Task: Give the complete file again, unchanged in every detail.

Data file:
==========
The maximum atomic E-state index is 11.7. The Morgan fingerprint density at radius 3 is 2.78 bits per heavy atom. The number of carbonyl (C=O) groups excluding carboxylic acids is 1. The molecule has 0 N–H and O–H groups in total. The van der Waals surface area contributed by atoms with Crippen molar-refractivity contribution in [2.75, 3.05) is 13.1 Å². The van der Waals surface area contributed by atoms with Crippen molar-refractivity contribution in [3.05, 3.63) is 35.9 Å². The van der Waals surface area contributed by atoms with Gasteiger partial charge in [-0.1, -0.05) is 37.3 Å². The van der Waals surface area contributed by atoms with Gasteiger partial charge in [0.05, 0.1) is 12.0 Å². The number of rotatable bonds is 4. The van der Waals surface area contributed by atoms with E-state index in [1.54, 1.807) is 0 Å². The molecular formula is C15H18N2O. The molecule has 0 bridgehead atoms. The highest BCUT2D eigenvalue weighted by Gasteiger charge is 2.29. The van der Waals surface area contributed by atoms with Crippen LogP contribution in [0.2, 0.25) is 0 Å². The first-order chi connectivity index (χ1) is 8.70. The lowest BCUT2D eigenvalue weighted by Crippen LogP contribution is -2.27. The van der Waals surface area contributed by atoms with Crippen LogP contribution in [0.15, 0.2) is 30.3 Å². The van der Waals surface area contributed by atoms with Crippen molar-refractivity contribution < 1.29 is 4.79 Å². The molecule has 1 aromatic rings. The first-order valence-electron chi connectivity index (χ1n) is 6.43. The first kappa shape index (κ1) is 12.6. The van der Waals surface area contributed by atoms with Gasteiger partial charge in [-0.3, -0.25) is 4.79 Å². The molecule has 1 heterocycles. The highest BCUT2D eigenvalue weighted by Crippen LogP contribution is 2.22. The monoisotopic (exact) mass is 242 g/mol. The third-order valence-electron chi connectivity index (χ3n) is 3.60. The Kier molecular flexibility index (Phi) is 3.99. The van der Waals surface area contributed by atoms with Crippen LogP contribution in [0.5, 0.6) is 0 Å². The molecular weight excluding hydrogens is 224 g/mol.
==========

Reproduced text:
The maximum atomic E-state index is 11.7. The Morgan fingerprint density at radius 3 is 2.78 bits per heavy atom. The number of carbonyl (C=O) groups excluding carboxylic acids is 1. The molecule has 0 N–H and O–H groups in total. The van der Waals surface area contributed by atoms with Crippen molar-refractivity contribution in [2.75, 3.05) is 13.1 Å². The van der Waals surface area contributed by atoms with Crippen molar-refractivity contribution in [3.05, 3.63) is 35.9 Å². The van der Waals surface area contributed by atoms with Gasteiger partial charge in [-0.1, -0.05) is 37.3 Å². The van der Waals surface area contributed by atoms with Gasteiger partial charge in [0.05, 0.1) is 12.0 Å². The number of rotatable bonds is 4. The van der Waals surface area contributed by atoms with E-state index in [1.54, 1.807) is 0 Å². The molecular formula is C15H18N2O. The molecule has 0 bridgehead atoms. The highest BCUT2D eigenvalue weighted by Gasteiger charge is 2.29. The van der Waals surface area contributed by atoms with Crippen LogP contribution in [0.2, 0.25) is 0 Å². The first-order chi connectivity index (χ1) is 8.70. The lowest BCUT2D eigenvalue weighted by Crippen LogP contribution is -2.27. The van der Waals surface area contributed by atoms with Crippen LogP contribution in [0.15, 0.2) is 30.3 Å². The van der Waals surface area contributed by atoms with Crippen molar-refractivity contribution < 1.29 is 4.79 Å². The molecule has 1 aromatic rings. The first-order valence-electron chi connectivity index (χ1n) is 6.43. The first kappa shape index (κ1) is 12.6. The van der Waals surface area contributed by atoms with Gasteiger partial charge in [-0.3, -0.25) is 4.79 Å². The molecule has 1 heterocycles. The highest BCUT2D eigenvalue weighted by Crippen LogP contribution is 2.22. The monoisotopic (exact) mass is 242 g/mol. The third-order valence-electron chi connectivity index (χ3n) is 3.60. The Kier molecular flexibility index (Phi) is 3.99. The van der Waals surface area contributed by atoms with Crippen LogP contribution in [0.5, 0.6) is 0 Å². The molecular weight excluding hydrogens is 224 g/mol.